This morning I was sipping my coffee and watching the cars in the drive way. I was (and am) exhausted from the week. I was formulating my plan for the day when I noticed what looked like a female goldfinch flitting around my car. At first glance, it looked like she was fighting her reflection going from window to window, but I thought, "Why would a female be fighting her reflection? Isn't it early for goldfinches to be this territorial?" Something did not seem right. The finch moved on to Lorraine's car and she walked in and asked, "Why is that finch on my car?"
Then the coffee kicked in. The "finch " flew over to the finch feeder with the other goldfinches (above). "That's not a finch." I said. Look at the top photo, can you see the "finch imposter" feeding on Nyjer and sunflower chips?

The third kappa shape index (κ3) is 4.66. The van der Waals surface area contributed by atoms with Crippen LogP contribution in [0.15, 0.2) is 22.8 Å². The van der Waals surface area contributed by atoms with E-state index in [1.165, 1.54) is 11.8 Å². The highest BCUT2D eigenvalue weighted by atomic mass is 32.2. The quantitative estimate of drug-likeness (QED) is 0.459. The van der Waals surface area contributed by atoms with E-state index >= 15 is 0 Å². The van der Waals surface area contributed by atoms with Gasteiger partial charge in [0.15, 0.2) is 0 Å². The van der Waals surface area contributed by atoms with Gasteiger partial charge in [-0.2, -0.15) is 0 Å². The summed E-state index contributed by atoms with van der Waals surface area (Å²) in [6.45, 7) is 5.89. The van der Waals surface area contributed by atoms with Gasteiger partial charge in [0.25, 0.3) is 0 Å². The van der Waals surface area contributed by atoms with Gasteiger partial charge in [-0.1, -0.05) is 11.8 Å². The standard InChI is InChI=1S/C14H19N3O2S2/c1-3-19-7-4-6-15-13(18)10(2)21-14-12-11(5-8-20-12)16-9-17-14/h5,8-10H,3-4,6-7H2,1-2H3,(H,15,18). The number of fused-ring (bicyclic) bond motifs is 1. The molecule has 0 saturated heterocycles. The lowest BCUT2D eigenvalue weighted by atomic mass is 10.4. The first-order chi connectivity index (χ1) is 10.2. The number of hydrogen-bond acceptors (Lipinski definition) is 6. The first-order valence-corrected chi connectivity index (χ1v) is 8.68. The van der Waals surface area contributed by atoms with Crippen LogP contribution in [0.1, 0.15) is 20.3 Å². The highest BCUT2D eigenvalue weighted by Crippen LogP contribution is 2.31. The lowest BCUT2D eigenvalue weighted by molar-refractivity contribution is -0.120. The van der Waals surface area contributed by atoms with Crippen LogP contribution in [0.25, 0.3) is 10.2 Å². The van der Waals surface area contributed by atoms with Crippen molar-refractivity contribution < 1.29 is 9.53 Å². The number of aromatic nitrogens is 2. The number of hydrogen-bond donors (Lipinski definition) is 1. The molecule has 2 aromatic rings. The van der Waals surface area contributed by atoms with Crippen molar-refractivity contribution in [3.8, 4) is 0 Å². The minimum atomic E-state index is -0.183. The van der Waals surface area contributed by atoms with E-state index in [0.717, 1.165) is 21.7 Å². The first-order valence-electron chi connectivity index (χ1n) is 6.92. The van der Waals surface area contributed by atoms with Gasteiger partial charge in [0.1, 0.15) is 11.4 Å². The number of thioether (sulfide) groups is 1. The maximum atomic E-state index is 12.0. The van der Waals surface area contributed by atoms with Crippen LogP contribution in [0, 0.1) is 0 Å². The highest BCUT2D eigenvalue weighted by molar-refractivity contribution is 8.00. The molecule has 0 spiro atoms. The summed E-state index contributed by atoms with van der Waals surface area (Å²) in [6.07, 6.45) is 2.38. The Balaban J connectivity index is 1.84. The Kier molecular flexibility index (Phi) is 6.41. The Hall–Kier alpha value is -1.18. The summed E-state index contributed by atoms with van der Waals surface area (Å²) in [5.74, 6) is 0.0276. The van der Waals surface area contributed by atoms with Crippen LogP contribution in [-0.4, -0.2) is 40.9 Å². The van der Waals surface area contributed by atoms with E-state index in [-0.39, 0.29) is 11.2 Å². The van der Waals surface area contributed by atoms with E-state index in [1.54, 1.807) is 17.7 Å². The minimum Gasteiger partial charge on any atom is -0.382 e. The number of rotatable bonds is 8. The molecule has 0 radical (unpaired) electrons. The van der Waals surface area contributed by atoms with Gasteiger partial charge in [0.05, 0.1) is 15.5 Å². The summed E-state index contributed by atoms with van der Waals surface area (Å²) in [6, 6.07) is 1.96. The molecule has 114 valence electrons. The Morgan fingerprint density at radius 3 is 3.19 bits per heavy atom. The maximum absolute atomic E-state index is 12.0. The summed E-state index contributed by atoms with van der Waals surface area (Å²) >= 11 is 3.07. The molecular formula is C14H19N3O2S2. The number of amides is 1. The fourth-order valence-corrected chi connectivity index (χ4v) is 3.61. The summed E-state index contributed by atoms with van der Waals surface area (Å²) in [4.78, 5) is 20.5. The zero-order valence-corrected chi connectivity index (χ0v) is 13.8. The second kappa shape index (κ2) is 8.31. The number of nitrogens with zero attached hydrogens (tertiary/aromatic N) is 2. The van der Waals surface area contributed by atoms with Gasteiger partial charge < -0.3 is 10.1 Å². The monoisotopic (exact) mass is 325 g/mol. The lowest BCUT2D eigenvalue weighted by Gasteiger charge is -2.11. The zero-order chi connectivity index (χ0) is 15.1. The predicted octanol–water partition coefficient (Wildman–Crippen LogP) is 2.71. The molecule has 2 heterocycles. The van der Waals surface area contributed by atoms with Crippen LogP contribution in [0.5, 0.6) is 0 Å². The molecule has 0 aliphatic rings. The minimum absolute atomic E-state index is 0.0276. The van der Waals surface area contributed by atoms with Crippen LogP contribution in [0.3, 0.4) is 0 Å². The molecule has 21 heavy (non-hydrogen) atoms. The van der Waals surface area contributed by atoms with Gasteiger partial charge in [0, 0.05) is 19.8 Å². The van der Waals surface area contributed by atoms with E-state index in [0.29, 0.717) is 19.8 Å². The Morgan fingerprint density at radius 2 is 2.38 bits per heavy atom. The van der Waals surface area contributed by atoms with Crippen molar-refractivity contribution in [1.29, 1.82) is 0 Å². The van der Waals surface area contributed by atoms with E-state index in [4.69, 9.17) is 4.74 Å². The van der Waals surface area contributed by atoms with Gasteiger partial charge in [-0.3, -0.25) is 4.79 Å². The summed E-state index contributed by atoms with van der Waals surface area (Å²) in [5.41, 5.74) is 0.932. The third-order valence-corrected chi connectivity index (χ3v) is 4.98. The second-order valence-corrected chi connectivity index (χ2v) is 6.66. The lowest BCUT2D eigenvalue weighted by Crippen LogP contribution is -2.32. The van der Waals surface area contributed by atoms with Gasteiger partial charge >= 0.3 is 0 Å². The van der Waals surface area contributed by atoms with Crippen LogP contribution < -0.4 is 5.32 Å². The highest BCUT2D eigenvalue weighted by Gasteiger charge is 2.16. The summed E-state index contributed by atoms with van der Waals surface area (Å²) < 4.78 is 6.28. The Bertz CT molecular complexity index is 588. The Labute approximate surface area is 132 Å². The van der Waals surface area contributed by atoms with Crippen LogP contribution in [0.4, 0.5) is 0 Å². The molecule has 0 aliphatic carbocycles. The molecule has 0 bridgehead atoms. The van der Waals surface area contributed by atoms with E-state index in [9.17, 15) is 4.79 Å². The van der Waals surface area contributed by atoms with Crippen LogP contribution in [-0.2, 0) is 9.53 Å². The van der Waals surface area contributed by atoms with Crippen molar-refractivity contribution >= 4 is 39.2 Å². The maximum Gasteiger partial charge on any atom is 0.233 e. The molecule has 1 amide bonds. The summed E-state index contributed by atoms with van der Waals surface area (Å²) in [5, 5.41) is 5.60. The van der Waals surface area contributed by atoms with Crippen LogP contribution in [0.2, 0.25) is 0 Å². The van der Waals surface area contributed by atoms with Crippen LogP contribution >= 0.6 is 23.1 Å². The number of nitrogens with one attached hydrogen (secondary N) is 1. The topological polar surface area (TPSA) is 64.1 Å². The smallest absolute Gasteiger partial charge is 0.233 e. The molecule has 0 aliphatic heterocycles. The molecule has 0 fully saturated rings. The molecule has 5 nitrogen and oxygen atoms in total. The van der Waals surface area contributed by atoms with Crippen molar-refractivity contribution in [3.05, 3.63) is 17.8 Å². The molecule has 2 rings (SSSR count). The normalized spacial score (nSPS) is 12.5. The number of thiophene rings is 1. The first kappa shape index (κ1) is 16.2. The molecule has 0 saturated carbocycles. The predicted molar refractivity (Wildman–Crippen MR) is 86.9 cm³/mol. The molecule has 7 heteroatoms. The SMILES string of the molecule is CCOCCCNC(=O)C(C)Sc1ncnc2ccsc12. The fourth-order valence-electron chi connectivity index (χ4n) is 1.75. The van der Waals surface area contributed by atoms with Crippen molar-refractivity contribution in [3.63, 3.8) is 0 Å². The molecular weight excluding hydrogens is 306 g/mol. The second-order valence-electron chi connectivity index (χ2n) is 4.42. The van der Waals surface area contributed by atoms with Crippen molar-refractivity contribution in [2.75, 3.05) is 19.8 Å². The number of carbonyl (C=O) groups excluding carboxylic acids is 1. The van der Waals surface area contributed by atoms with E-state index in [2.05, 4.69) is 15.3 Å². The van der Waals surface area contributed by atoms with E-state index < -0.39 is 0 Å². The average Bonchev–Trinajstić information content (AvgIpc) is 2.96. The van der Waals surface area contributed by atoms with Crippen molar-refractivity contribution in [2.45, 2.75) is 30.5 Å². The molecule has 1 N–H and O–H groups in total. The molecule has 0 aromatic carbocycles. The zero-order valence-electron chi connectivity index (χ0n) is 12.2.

I dashed to get the scope:
The feeder was almost too close for the spotting scope to focus on the bird. Here is the face. It was a pine warbler! I can't believe it, I digiscoped a warbler--barely. I think with the cool weather, this migrant was working extra hard to find insects. My guess is that the warbler was gleaning smashed insects off of our cars and when that wasn't enough decided to go for the sunflower chips--something warblers will eat if they have to.
I tried to get a better shot, but got a butt shot instead. The warbler flitted around from feeder to feeder, someone had mixed in some suet nuggets in some of the feeders and it went for those as well.
I looked over at the suet log and a second pine warbler had flown in. This one went right for the fat. When a downy woodpecker flew in, the warbler flew away and waited for another turn. Mr. Neil's suet log has an arm that sticks out that makes a great perch for waiting birds. This digiscoped shot turned out much better. I thought digiscoping warblers was going to be impossible this spring (I'm no artist like Mike McDowell) but this gives me hope.